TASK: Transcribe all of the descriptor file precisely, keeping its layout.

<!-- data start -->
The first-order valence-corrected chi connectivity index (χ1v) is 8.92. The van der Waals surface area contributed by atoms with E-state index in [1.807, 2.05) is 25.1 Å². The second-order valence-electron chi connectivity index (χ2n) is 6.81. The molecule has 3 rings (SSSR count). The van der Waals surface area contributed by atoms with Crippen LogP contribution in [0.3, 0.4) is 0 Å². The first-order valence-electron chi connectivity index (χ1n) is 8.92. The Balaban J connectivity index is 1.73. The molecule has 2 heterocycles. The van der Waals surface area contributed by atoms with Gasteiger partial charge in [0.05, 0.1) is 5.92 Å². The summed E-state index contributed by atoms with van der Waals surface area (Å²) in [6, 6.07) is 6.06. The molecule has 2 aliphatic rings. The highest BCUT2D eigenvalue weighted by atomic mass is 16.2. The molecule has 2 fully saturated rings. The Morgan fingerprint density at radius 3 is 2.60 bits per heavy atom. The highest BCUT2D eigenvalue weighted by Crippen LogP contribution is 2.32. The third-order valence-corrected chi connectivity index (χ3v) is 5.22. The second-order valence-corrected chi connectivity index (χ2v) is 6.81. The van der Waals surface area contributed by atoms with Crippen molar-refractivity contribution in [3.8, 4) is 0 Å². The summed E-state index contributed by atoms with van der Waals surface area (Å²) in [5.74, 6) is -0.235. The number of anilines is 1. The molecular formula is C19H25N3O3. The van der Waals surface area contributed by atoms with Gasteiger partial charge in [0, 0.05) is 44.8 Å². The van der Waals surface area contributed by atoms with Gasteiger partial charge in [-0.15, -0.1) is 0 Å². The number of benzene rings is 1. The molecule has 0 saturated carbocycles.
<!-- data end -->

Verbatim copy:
The first-order valence-corrected chi connectivity index (χ1v) is 8.92. The van der Waals surface area contributed by atoms with E-state index in [1.807, 2.05) is 25.1 Å². The second-order valence-electron chi connectivity index (χ2n) is 6.81. The molecule has 3 rings (SSSR count). The van der Waals surface area contributed by atoms with Crippen LogP contribution in [0.3, 0.4) is 0 Å². The first-order valence-electron chi connectivity index (χ1n) is 8.92. The Balaban J connectivity index is 1.73. The molecule has 2 heterocycles. The van der Waals surface area contributed by atoms with Gasteiger partial charge in [0.05, 0.1) is 5.92 Å². The summed E-state index contributed by atoms with van der Waals surface area (Å²) in [6, 6.07) is 6.06. The molecule has 2 aliphatic rings. The highest BCUT2D eigenvalue weighted by atomic mass is 16.2. The molecule has 2 fully saturated rings. The Morgan fingerprint density at radius 3 is 2.60 bits per heavy atom. The highest BCUT2D eigenvalue weighted by Crippen LogP contribution is 2.32. The third-order valence-corrected chi connectivity index (χ3v) is 5.22. The second-order valence-corrected chi connectivity index (χ2v) is 6.81. The van der Waals surface area contributed by atoms with Crippen molar-refractivity contribution in [3.8, 4) is 0 Å². The summed E-state index contributed by atoms with van der Waals surface area (Å²) in [5.74, 6) is -0.235. The number of anilines is 1. The molecular formula is C19H25N3O3. The van der Waals surface area contributed by atoms with Gasteiger partial charge in [0, 0.05) is 44.8 Å². The van der Waals surface area contributed by atoms with Gasteiger partial charge in [-0.15, -0.1) is 0 Å². The number of benzene rings is 1. The molecule has 0 saturated carbocycles.